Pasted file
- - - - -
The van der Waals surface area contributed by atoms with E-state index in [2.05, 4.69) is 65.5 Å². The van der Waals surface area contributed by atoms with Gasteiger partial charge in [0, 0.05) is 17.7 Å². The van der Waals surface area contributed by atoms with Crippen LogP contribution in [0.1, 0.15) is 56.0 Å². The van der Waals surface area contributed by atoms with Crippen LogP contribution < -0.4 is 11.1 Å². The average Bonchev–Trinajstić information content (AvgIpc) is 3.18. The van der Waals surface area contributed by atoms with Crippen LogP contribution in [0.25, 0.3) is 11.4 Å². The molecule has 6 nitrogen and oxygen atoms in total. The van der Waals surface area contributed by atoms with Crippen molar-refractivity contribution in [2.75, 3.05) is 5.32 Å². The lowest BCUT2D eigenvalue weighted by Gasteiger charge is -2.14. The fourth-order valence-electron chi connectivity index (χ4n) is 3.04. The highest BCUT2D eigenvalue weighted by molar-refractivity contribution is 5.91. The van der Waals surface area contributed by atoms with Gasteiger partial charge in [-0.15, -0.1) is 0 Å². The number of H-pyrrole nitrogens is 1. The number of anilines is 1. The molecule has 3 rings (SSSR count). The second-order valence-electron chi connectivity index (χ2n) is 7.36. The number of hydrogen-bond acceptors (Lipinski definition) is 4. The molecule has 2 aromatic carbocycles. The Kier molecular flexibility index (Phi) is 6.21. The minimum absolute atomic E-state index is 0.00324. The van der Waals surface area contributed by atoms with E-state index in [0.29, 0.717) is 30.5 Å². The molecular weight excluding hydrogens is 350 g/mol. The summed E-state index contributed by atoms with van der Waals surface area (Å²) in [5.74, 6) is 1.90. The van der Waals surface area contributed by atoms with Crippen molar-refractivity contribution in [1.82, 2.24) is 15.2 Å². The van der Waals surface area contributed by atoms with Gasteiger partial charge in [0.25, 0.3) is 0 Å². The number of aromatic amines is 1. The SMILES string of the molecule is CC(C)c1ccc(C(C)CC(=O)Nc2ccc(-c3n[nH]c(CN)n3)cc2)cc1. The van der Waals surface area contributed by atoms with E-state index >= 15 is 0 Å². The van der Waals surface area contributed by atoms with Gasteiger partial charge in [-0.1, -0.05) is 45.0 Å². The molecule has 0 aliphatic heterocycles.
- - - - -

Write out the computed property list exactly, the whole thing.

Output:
The van der Waals surface area contributed by atoms with E-state index in [2.05, 4.69) is 65.5 Å². The van der Waals surface area contributed by atoms with Gasteiger partial charge in [0, 0.05) is 17.7 Å². The van der Waals surface area contributed by atoms with Crippen LogP contribution in [0.1, 0.15) is 56.0 Å². The van der Waals surface area contributed by atoms with Crippen LogP contribution < -0.4 is 11.1 Å². The average Bonchev–Trinajstić information content (AvgIpc) is 3.18. The van der Waals surface area contributed by atoms with Crippen LogP contribution in [0.25, 0.3) is 11.4 Å². The molecule has 6 nitrogen and oxygen atoms in total. The van der Waals surface area contributed by atoms with Crippen molar-refractivity contribution in [2.75, 3.05) is 5.32 Å². The lowest BCUT2D eigenvalue weighted by Gasteiger charge is -2.14. The fourth-order valence-electron chi connectivity index (χ4n) is 3.04. The highest BCUT2D eigenvalue weighted by molar-refractivity contribution is 5.91. The van der Waals surface area contributed by atoms with Gasteiger partial charge in [-0.15, -0.1) is 0 Å². The number of H-pyrrole nitrogens is 1. The number of anilines is 1. The molecule has 3 rings (SSSR count). The second-order valence-electron chi connectivity index (χ2n) is 7.36. The number of hydrogen-bond acceptors (Lipinski definition) is 4. The molecule has 2 aromatic carbocycles. The Kier molecular flexibility index (Phi) is 6.21. The minimum absolute atomic E-state index is 0.00324. The van der Waals surface area contributed by atoms with E-state index in [0.29, 0.717) is 30.5 Å². The molecular weight excluding hydrogens is 350 g/mol. The summed E-state index contributed by atoms with van der Waals surface area (Å²) in [5.74, 6) is 1.90. The van der Waals surface area contributed by atoms with Crippen molar-refractivity contribution in [1.82, 2.24) is 15.2 Å². The van der Waals surface area contributed by atoms with Gasteiger partial charge in [0.25, 0.3) is 0 Å². The number of aromatic amines is 1. The SMILES string of the molecule is CC(C)c1ccc(C(C)CC(=O)Nc2ccc(-c3n[nH]c(CN)n3)cc2)cc1. The van der Waals surface area contributed by atoms with E-state index >= 15 is 0 Å². The van der Waals surface area contributed by atoms with Gasteiger partial charge in [-0.1, -0.05) is 45.0 Å². The molecule has 0 aliphatic heterocycles.